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Recent Updates in Waldenstrom Macroglobulinemia With Morie Gertz, MD

In January 2022, Dr. Morie Gertz, Professor and Chair of General Internal Medicine at the May Clinic in Minnesota, served as faculty for the Waldenstrom macroglobulinemia (WM) session of the Oncology Data AdvisorTM Hematologic Malignancies Symposium. With several significant updates in the treatment and management of WM since then, Dr. Gertz sat down with Oncology Data Advisor again to share all that has occurred in this evolving field.  

Oncology Data Advisor: Welcome to Oncology Data Advisor. Today, I am joined by Dr. Morie Gertz from the Mayo Clinic in Minnesota. Last year, Dr. Gertz chaired an activity for i3 Health focusing on Waldenstrom macroglobulinemia. Today, he's here to talk about the updates in the field that have occurred since then. Dr. Gertz, thank you so much for being here today.

Morie Gertz, MD: Good morning. You bet.

Oncology Data Advisor: Since this activity was recorded last January, what are the additional advances in WM research that have occurred?

Dr. Gertz: I think that one of the most important things was an abstract that was presented at the American Society of Clinical Oncology (ASCO) Annual Meeting. This was a multicenter study where they solicited outcomes, retrospectively, from centers across the globe. The intent of the trial was to compare rituximab/bendamustine (R-bendamustine) with ibrutinib. When they went through all of it, although the rituximab/bendamustine tended to have a higher percentage of very good partial responses, the key criteria—which were the progression-free survival and the overall survival—were actually identical between the two.

Since rituximab/bendamustine and ibrutinib are the two biggest first-line therapies, the decision isn't really made on efficacy. It's generally made based on reviewing with the patient the side effects of the different regimens and then really discussing with them whether they would prefer a time-limited treatment that's intravenous, or an indefinite therapy going forward, but that is oral. I think it was a really important finding to indicate that you really have choices in first-line therapy that can incorporate patient preferences.

There are a couple of other things that have occurred. There was a trial that was looking at the combination of venetoclax plus ibrutinib. Accrual to that was suspended due to some early mortality, pending an investigation to determine if it is or is not related to the regimen itself. It's important to recognize that venetoclax is actually a very active treatment in macroglobulinemia, and I suspect it will be used as a first line competitor relatively soon. But whether it's safe to combine venetoclax with other highly active regimens remains unclear. The other thing that is recognized is the fact that viscosity, which occurs in about 10% to 15% of Waldenstrom patients, has no impact on outcome or on survival.

There was a long-term update on the use of rituximab, cyclophosphamide, and dexamethasone. It's an oldie but a goodie. It's the type of regimen that is widely available globally. Although it has a little bit more toxicity than R-bendamustine, it turns out that it's actually an extremely effective regimen and should still be considered a legitimate option for those patients with Waldenstrom.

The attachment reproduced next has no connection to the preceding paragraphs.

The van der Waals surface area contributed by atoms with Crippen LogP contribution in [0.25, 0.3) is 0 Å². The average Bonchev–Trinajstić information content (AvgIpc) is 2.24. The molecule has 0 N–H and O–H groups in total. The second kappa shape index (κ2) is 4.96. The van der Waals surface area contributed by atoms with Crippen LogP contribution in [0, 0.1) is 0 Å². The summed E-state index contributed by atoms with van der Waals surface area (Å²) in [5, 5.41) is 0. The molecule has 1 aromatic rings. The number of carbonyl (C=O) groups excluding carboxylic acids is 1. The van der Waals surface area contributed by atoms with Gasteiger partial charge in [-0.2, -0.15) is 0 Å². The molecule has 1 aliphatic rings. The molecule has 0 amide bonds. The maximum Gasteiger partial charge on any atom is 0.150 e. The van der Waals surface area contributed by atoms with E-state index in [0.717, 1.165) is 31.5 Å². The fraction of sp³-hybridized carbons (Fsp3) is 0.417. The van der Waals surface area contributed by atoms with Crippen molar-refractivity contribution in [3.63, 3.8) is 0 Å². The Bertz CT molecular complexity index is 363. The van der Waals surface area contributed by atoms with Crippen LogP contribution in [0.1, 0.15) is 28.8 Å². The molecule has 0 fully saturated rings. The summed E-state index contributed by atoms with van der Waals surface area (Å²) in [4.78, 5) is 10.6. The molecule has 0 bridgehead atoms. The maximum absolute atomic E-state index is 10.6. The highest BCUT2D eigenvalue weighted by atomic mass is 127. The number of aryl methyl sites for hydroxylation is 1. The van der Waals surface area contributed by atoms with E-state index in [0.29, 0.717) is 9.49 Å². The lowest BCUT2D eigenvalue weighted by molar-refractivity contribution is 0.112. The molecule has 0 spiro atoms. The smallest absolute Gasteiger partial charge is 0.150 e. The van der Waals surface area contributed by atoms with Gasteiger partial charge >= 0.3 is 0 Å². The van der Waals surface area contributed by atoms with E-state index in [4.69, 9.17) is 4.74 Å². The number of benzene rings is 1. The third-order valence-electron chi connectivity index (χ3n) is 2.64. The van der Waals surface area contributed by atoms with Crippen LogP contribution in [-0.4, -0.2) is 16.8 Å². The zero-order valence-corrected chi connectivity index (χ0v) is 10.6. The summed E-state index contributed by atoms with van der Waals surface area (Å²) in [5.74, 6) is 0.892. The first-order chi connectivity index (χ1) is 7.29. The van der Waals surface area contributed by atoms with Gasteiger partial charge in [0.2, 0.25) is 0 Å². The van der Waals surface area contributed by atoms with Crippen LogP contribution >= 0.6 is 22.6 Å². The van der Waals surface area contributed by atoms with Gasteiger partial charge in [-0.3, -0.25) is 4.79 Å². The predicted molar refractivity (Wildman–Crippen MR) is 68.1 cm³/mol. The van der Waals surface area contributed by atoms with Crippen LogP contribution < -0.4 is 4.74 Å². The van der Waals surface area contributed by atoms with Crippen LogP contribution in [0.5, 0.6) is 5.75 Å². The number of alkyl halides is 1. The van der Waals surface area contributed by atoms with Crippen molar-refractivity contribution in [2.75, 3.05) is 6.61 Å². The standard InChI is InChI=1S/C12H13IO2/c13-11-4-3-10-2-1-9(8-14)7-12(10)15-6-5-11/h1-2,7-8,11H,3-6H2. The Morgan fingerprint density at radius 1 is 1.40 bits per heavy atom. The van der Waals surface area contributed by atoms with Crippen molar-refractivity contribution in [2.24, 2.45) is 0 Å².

One of the interesting things about the PROMISE study is that it is being done at the Dana-Farber Cancer Institute, where they're doing widespread screening for monoclonal gammopathies. In the population of high-risk patients, they have a monoclonal protein in 14%, and about 2.5% was immunoglobulin M (IgM). So, 1 in 40 people have an IgM monoclonal gammopathy of undetermined significance (MGUS). In the iStopMM Icelandic screening study, the incidence of monoclonal protein in a general population was approximately 4%, and about 0.7% represented IgM and monoclonal gammopathy. So, it's quite common and it's really out there.

Oncology Data Advisor: This is great. Thank you so much for sharing everything, and we're definitely looking forward to hearing more updates.

About Dr. Gertz

Morie Gertz, MD, is the Roland Seidler Jr. Professor in the Department of Medicine and Chair of General Internal Medicine at the Mayo Clinic in Rochester, Minnesota. He specializes in the treatment of patients with Waldenstrom macroglobulinemia, amyloidosis, and multiple myeloma, including those undergoing stem cell transplantation. Dr. Gertz serves as a member of the American Board of Internal Medicine's Hematology Approval Committee, and he has authored or coauthored more than 700 manuscripts focusing on research for hematological malignancies.

For More Information

Abeykoon JP, Kumar S, Castillo JJ, et al (2022). Bendamustine rituximab (BR) versus ibrutinib (ibr) as primary therapy for Waldenstrom macroglobulinemia (WM): an international collaborative study. J Clin Oncol (ASCO Annual Meeting Abstracts), 40(suppl_16). Abstract 7566. DOI:10.1200/JCO.2022.40.16_suppl.7566

El-Khoury H, Lee DJ, Alberge JB, et al (2022). Prevalence of monoclonal gammopathies and clinical outcomes in a high-risk US population screened by mass spectrometry: a multicentre cohort study. Lancet Haematol, 9(5):e340-e349. DOI:10.1016/S2352-3026(22)0069-2

Rögnvaldsson S, Love TJ, Thorsteinsdottir S, et al (2021). Iceland screens, treats, or prevents multiple myeloma (iStopMM): a population-based screening study for monoclonal gammopathy of undetermined significance and randomized controlled trial of follow-up strategies. Blood Cancer, 11(5):94. DOI:10.1038/s41408-021-00480-w

Transcript edited for clarity. Any views expressed above are the speaker's own and do not necessarily reflect those of Oncology Data Advisor. 


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